Georgie Anne Geyer

WASHINGTON -- In May 2007, I had a fascinating interview with Recep Tayyip Erdogan in Turkey's capital of Ankara. He was only the prime minister then, but just as suave and apparently "modern" as he appeared this week, when his actions shook the world.

His words then could not have been more precisely clear. "Turkey is determined to become a full member of the European Union," he told me. "In Europe, we find the harbinger of the possibility of the alliance of civilizations. Our goal is to become a responsible modern society, and we are a people who have totally internalized democracy."

His voice rose in passion as he spoke of how far Turkey had come since he emerged upon the political stage 40 years ago: "This is a very different country today. It has become an open society. To use an internet expression, it's a state on a 24-hour basis, an online country, an island of prosperity and stability."

At that moment, virtually no one could have reasonably bet that Turkey's future would not be inextricably tied to Europe, to the West, to America, to the Ataturk heritage. Turkey was, and remains, the only Islamic country to be part of NATO, fighting alongside Germans, Dutch and Americans -- and yet, it didn't happen!

Not only has Turkey not joined the EU, but all those great expectations have fallen to dust. Most important, those historic tides have reversed themselves to the point that today it is President Erdogan's Turkey "invading" the continent and treating Europe like a colonial area to be played with, rather than the other way around.

Turkey in the European Union today? Not a chance! Turkey's vaunted secularism, imposed by the noble Turk-of-All-Turks, Kemal Ataturk, in the 1920s? All but dead!

This denouement of the great drama has been coming for a long time. But it was last Sunday, Easter Sunday, that confirmed the end, when President Erdogan won 51.4 percent of the vote in a referendum giving him total power over his 80 million people and allowing him to reign as a virtual dictator, probably until 2029.

As for now, he can retire to work in his extraordinary "house" in Ankara. It cost $600 million, has 1,100 rooms and, many analysts are saying, perfectly illustrates the arrogant narcissist Erdogan has become.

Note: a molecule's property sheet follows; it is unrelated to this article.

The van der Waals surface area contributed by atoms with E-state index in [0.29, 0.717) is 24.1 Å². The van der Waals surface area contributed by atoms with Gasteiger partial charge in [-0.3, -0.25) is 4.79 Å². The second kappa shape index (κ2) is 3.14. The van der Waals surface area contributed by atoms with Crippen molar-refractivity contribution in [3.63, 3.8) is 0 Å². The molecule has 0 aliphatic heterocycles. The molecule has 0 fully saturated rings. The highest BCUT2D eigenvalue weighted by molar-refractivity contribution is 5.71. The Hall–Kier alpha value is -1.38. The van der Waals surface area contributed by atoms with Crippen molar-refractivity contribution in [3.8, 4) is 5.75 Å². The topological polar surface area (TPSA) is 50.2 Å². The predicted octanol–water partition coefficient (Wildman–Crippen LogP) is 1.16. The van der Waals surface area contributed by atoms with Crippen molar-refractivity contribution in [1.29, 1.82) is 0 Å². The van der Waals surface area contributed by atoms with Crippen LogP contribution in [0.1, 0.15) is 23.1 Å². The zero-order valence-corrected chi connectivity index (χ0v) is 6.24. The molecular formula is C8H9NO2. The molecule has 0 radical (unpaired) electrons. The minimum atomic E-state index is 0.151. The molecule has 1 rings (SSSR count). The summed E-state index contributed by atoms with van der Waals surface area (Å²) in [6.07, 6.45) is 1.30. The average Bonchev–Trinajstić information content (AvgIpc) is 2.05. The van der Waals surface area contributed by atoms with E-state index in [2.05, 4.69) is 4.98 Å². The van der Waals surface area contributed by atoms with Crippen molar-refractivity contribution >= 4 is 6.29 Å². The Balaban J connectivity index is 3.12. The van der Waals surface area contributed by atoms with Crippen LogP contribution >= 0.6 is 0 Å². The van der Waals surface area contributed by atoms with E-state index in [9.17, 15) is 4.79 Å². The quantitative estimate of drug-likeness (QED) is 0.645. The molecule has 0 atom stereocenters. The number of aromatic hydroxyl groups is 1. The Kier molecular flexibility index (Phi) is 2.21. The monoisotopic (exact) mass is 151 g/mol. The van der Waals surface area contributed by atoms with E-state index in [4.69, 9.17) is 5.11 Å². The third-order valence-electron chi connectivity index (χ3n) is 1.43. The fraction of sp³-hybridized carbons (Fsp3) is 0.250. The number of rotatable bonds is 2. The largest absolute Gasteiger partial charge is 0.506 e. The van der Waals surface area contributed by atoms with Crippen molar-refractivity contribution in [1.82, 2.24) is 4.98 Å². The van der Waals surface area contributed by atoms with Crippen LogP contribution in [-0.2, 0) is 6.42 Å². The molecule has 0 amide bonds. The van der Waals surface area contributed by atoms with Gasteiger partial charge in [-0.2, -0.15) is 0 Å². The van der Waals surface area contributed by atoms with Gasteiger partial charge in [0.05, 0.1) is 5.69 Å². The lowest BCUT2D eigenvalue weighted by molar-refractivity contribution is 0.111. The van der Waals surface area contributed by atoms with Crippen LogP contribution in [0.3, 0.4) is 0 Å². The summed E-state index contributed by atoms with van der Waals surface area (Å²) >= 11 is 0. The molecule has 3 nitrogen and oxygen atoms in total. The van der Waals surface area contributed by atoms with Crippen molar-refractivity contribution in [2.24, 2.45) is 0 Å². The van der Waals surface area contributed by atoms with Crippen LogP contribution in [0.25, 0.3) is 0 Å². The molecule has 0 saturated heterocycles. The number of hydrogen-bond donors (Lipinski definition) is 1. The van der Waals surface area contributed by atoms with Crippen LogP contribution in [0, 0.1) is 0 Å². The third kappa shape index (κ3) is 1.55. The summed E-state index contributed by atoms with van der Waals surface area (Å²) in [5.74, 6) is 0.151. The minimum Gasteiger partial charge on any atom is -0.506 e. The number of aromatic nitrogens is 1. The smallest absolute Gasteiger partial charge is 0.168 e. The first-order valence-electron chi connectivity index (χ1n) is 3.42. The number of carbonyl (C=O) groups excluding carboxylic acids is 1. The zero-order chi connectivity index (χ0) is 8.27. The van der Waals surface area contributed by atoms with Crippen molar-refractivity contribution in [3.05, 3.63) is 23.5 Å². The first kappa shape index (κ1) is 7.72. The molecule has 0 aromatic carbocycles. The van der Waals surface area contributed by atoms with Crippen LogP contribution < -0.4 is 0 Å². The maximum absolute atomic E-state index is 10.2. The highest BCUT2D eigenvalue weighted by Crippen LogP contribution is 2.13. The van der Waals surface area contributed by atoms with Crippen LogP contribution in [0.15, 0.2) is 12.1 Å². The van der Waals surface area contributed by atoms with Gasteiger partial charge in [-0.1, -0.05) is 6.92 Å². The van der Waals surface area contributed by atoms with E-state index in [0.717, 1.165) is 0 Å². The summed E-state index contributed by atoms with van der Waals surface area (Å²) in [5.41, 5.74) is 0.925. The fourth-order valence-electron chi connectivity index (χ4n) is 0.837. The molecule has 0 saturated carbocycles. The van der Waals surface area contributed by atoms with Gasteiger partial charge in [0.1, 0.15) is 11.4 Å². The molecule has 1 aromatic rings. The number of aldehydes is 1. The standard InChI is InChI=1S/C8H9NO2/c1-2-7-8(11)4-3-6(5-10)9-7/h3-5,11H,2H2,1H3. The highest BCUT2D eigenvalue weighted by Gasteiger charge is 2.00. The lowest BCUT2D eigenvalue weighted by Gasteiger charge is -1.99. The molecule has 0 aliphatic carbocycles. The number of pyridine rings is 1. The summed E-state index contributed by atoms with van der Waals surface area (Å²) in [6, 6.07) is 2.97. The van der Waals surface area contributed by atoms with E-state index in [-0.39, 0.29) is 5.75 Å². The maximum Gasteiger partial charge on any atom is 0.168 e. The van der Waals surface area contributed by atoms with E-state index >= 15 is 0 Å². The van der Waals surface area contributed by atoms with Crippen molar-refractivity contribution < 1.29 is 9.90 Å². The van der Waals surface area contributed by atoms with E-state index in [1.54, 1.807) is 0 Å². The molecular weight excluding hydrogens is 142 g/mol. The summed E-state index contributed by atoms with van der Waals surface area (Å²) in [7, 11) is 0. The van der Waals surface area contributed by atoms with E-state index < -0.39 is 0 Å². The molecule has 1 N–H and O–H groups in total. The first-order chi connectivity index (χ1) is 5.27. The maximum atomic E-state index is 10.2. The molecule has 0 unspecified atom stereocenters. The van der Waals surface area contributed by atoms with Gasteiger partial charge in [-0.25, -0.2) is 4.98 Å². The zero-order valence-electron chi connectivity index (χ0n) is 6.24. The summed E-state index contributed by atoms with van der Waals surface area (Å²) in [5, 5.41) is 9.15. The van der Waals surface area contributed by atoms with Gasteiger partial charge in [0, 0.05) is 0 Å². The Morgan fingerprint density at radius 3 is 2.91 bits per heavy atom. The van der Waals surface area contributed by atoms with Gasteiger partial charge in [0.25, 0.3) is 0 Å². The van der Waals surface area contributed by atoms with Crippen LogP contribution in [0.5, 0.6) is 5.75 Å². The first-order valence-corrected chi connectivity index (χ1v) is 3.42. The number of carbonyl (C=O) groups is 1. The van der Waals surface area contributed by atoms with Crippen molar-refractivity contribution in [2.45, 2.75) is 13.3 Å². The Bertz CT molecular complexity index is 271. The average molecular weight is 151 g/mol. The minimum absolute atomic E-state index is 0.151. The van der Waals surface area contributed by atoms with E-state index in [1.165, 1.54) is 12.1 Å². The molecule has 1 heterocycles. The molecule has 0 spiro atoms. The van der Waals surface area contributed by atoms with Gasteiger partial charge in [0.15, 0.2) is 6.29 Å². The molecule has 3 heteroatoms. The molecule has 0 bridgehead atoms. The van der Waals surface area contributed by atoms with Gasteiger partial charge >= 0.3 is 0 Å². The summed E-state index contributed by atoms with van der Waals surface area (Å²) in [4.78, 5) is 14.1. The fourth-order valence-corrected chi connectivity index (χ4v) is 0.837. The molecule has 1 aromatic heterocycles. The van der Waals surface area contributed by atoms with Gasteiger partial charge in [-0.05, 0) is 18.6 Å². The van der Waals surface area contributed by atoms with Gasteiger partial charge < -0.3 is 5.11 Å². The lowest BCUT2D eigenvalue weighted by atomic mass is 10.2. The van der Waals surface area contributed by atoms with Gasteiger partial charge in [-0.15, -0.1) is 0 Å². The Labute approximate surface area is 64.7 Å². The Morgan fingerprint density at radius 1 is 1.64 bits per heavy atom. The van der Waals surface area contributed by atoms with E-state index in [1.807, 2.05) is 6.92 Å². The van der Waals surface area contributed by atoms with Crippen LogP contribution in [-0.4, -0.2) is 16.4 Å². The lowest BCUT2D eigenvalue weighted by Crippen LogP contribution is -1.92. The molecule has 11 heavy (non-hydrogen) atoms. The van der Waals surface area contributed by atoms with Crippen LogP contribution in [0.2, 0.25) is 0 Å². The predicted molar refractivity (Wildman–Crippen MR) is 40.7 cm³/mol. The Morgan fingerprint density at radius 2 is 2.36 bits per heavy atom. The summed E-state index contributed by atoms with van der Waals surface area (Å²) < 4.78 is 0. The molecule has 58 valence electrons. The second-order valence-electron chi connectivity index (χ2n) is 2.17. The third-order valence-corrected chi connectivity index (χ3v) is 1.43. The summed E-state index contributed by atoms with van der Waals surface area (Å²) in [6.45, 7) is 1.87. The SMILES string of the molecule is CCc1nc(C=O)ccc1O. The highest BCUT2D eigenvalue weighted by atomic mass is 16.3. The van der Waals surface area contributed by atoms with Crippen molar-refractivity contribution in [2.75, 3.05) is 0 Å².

Sunday's vote was the first time an essentially democratic state has voluntarily chosen to turn back to a form of dictatorship. ("Plebiscitary dictatorship," some in Turkey are calling it.)

It was a victory of the pious Islamic countryside, villages and mosques against Istanbul, Ankara, Izmir and Antalya, the cities that voted against Erdogan. It was a vote in favor of Erdogan's recent purging of some 130,000 civil servants, lawyers and public figures and his imprisoning of 40,000 he claimed were undermining him on behalf of Fethullah Gulen, a political/religious rival long living in exile in the U.S.

But when we look at Erdogan's obsessive meddling in Europe, the entire picture becomes most bizarre and most involved with "getting even" with the EU.

Christopher Caldwell, probably the most accomplished and well-informed writer on Islam in Europe, described the story in March for The Weekly Standard, where he wrote clearly that, if you look at the April 16 vote, "the road to its passage, oddly, runs through Europe."

Caldwell outlines how Erdogan got the idea of sending his foreign minister to hold a campaign rally in Rotterdam on March 11. The only problem was that the campaign rally was for HIM, Erdogan! More were to follow.

"Long before the refugee crisis," Caldwell wrote, referring to the hundreds of thousands of Syrians, Africans, Iraqis and more pouring into Europe last year, "Erdogan had acquired mastery at probing European weaknesses and shaking down European leaders."

The Turkish president used name-calling -- the Netherlands was a "banana republic ... fascists ... latter-day Nazis." He would not fulfill his deal to stop refugees fleeing to Europe through Turkey. He hated assimilation, but he loved spying. German officials said publicly that they had refused the Turkish government's secret request to spy on its opponents in Germany or on Germany's largest Muslim association, Ditib.

One of Germany's leading newspapers, Suddeutsche Zeitung, wrote that Turkey had given the Germans a list of 300 individuals and 200 associations among the 3 million Turks living in Germany they wanted spied upon, and the German government replied with a firm "No." Interior minister Thomas de Maiziere said clearly, "It is German law which applies here, and citizens who live here are not spied on here by foreign agencies."

There are lessons of immigration here. When the first Turks came to Europe in 1961 as guest workers, no one expected them to stay, but they not only did, they also brought their families. They have not assimilated well, so there are many allegiances among them. This led the Europeans, fearful of a Muslim takeover, to pull back on Turkey's joining the EU, even as Erdogan was propounding ascension to it.

Last Sunday's referendum gives Erdogan vast new license to chart his country's future -- and maybe parts of Europe's, as well.

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